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Re: OT: English and front rounded vowels

From:Mark J. Reed <markjreed@...>
Date:Monday, December 10, 2007, 16:21
On Dec 10, 2007 9:07 AM, caeruleancentaur
> > There is also an expression used by New Englanders, mainly by Vermonters I > believe. I have no idea how it is spelled but it sounds something like > /e'@/.
Usually grouped with "Ayup." "Yay" is definitely a respelling of "yea"; the latter spelling was used in the modern sense of the former for quite some time. "Yea" is also sometimes used in formal meeting settings instead of the more usual Aye. "Yeah" is indeed /j&:/ for most of us over here, but some do pronounce it /jE/ (sometimes with a corresponding respelling to "yeh"). Typically this is a shortened version, spoken quickly. Final /E/ is quite rare (though not unheard of) among us rhotic types, which is no doubt the reason that the vowel in "yeah" changed for us. -- Mark J. Reed <markjreed@...>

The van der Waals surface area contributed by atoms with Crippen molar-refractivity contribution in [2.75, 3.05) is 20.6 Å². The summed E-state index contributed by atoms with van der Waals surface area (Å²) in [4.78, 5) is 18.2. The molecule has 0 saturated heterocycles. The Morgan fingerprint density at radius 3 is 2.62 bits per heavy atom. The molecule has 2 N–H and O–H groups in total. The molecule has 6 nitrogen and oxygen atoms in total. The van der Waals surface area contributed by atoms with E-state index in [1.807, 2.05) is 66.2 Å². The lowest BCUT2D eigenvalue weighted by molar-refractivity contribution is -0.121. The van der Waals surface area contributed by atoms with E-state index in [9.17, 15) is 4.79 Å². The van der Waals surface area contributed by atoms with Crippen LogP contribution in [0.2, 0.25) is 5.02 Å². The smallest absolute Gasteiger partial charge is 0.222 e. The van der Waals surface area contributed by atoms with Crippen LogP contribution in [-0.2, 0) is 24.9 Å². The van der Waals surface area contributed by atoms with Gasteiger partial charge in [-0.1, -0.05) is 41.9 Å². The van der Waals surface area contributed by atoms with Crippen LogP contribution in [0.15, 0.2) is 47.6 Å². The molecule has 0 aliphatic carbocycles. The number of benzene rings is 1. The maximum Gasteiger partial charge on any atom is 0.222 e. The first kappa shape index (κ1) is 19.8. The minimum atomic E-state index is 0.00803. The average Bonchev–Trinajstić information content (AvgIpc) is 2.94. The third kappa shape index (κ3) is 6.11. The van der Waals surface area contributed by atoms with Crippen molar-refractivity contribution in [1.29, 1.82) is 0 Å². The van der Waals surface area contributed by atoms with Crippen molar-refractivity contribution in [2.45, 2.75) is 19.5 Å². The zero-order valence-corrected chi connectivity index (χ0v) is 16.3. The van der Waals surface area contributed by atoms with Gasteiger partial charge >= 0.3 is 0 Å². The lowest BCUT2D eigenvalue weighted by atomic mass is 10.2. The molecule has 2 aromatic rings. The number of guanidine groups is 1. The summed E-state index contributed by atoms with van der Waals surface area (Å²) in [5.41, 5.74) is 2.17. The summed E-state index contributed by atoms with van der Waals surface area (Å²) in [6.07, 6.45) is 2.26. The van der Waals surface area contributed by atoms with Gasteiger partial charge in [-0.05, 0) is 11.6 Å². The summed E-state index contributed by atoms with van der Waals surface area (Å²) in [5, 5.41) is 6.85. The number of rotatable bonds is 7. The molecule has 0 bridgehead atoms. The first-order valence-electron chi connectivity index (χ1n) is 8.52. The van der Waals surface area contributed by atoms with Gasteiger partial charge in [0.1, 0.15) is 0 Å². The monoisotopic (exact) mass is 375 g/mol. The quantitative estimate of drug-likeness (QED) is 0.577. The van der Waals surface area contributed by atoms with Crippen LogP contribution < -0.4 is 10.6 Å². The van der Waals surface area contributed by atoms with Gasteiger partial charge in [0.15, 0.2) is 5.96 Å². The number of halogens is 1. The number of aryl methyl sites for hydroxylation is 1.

ROGER MILLS <rfmilly@...>
<li_sasxsek@...>Y/N variants (< OT: English and front rounded vowels)